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UN Calls for the Immediate Release of Uighurs Detained in Chinese Re-Education Camps

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Why Global Citizens Should Care
China’s Uighurs, an ethnic Muslim minority, have long faced discrimination. The shocking reports of human rights abuses, including torture and indefinite detention, have drawn criticism from the UN and rights experts. You can take action against all forms of discrimination and in support of equality here.

The United Nations has voiced concern over China’s treatment of its Uighur community — an ethnic Muslim minority. 

In particular, UN rights experts expressed alarm over reports of the Chinese government’s efforts to detain and “re-educate” Uighurs en masse, in a document of concluding observations published on Thursday after a two-day review of China’s human rights policies earlier this month.

For years, China’s Uighurs have faced discrimination. The Uighur community lives primarily in the northwest of China, near Russia and Central Asia, and considers itself more ethnically and culturally similar to Central Asia than China, which is predominantly Han Chinese. But over the past few months, tensions have escalated between the Chinese government and the Uighurs.

The UN Committee on the Elimination of Racial Discrimination estimates that anywhere from “tens of thousands to upwards of a million Uighurs” and other Muslim minorities living in China had been moved into re-education and indoctrination camps in Xinjiang, an autonomous region within China.

Take Action: Raise Your Voice for a World That Is Open, Equal and Fair. Call on Leaders to Adopt Global Compacts for Refugees and Migrants, Everywhere. 

The committee said it has received credible reports that the Chinese government had converted Xinjiang into what committee member Gay McDougall described as “something resembling a massive internment camp, shrouded in secrecy, a sort of no-rights zone.”

Chinese officials have denied the existence of such “re-education” centers, but acknowledge that the country has taken what it considers “preventive security measure[s]” against terrorism and religious extremism. Officials also denied that such measures target any one particular ethnic minority.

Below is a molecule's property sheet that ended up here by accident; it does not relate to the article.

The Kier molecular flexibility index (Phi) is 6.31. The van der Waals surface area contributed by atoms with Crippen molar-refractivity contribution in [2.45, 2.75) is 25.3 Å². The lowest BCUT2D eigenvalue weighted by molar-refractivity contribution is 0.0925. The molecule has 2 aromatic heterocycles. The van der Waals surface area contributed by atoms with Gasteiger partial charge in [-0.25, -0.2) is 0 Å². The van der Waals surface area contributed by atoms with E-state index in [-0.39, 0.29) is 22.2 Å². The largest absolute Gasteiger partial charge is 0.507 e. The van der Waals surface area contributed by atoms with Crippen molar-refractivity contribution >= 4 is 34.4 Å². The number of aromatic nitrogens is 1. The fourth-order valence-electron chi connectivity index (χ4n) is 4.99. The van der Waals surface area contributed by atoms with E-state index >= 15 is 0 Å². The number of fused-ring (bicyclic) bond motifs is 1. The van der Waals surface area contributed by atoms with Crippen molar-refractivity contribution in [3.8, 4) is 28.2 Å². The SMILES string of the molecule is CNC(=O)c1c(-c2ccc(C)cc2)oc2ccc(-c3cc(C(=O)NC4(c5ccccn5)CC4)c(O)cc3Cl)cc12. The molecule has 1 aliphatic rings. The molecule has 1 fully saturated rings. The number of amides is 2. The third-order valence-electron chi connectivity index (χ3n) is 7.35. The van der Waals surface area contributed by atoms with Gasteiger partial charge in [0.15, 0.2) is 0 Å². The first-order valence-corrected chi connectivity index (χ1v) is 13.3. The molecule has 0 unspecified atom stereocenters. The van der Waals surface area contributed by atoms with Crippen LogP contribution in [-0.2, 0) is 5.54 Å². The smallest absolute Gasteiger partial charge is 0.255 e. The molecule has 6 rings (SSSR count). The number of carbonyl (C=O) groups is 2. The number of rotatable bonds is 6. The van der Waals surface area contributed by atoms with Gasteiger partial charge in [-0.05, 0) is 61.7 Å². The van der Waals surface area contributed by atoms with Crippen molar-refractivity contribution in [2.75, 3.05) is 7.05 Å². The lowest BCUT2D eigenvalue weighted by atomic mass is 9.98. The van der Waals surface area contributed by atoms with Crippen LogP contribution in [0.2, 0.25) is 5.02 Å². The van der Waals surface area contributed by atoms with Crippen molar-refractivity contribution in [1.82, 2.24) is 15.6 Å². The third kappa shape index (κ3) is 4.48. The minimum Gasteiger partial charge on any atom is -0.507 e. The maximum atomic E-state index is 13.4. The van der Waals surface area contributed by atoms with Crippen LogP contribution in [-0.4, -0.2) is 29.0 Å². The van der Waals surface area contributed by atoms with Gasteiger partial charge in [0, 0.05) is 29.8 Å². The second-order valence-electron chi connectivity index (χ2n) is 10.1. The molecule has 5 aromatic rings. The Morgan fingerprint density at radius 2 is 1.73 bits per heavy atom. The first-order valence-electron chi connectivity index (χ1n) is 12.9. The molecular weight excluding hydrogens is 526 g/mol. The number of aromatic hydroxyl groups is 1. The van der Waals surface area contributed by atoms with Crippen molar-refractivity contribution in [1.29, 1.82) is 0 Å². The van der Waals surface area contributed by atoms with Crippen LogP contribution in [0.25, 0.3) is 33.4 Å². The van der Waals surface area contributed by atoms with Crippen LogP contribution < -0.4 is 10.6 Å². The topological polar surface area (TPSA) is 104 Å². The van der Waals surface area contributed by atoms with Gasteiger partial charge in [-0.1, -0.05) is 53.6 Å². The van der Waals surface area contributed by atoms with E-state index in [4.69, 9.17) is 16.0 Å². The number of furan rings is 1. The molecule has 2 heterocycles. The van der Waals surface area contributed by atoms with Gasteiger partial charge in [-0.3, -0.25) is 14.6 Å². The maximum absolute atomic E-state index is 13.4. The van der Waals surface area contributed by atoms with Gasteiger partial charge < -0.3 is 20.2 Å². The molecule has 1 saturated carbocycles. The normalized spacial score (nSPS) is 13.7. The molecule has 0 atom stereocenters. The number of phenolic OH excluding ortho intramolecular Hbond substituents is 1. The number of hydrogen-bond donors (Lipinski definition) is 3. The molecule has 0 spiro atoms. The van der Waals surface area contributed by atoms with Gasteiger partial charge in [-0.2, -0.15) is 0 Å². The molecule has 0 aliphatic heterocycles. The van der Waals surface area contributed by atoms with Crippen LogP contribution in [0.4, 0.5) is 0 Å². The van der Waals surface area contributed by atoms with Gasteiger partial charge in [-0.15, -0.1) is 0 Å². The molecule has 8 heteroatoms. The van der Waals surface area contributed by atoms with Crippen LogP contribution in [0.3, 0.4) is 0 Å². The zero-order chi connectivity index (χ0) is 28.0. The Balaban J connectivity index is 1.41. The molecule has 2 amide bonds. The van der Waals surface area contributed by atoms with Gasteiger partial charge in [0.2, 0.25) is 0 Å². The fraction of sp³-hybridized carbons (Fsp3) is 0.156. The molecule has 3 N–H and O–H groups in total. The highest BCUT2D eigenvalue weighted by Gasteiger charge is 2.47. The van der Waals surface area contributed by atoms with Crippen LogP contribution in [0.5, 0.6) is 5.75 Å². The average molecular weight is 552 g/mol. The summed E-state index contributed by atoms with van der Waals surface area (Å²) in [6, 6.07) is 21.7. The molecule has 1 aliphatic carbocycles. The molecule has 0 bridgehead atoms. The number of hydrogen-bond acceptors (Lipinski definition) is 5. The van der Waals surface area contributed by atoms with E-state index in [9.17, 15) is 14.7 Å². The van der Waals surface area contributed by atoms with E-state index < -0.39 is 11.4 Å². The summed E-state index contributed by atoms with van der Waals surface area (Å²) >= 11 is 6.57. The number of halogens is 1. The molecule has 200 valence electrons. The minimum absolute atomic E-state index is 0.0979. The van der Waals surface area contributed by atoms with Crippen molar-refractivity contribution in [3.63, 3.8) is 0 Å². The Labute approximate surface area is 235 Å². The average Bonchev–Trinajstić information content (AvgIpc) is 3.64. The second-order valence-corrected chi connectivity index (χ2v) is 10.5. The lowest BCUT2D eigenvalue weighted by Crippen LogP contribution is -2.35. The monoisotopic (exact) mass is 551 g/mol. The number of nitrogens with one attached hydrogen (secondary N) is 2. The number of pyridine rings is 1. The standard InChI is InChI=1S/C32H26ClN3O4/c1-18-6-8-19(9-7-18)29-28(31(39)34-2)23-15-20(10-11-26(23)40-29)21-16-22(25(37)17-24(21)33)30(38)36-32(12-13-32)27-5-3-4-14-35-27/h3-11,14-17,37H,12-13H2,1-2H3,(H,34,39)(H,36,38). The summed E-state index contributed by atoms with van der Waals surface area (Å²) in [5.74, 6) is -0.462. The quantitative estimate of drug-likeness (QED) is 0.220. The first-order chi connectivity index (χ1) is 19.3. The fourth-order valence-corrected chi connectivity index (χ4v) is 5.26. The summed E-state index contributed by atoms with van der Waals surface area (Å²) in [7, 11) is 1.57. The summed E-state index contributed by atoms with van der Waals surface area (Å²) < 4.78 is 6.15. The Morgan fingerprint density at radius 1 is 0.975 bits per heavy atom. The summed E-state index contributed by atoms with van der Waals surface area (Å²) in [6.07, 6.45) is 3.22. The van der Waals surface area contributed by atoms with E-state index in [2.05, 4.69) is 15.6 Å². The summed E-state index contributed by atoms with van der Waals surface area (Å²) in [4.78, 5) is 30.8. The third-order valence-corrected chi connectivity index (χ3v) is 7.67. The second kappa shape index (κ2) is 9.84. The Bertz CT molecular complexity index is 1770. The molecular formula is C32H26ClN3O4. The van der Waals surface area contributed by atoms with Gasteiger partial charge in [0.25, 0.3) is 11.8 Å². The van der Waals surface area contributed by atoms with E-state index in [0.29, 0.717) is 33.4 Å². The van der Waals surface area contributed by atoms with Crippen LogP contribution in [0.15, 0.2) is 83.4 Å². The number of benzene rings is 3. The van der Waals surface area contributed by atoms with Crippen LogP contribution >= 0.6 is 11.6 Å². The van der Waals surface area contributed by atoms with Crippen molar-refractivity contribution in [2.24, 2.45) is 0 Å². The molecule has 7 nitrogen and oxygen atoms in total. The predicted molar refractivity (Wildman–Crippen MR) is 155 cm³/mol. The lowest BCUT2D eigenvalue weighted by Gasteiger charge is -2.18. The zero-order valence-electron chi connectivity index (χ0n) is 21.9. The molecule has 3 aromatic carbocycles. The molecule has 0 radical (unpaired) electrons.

Hu Lianhe, an official of the Chinese government, told the press it is “completely untrue” that Uighurs have been forcibly held in re-education centers, saying instead that, “For those who are convicted of minor offenses, we help and teach them in vocational skills in education and training centers, according to relevant laws,” according to the Guardian.

“There is no arbitrary detention and torture,” he added.

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However, Adrian Zenz, an expert on Xinjiang, estimates that up to 1,200 detention centers and “re-education” camps have been built. Zenz told the New York Times that China’s crackdown on and detention of people in these camps is not limited to Uighurs — though Uighurs have reportedly been sent to the camps in “large numbers” — but includes other Muslim populations in China, such as the Kyrgyz and the Hui. 

Uighurs formerly detained in these camps have told reporters that they were forced to undergo an indoctrination program over the course of several months, during which they were asked to renounce Islam, criticize their religious beliefs, and sing Communist Party propaganda songs, according to the Atlantic.

Reports of detainees being forced to eat pork and drink alcohol — forbidden in Islam — as well as of torture and death have also emerged, leading a group of bipartisan lawmakers in the United States to call on the Trump administration to impose sanctions on China.

In its concluding observations, the Committee on the Elimination of Racial Discrimination called for the immediate release of Uighurs detained in the camps without due process and for “impartial investigations into all allegations of racial, ethnic, and ethno-religious profiling.”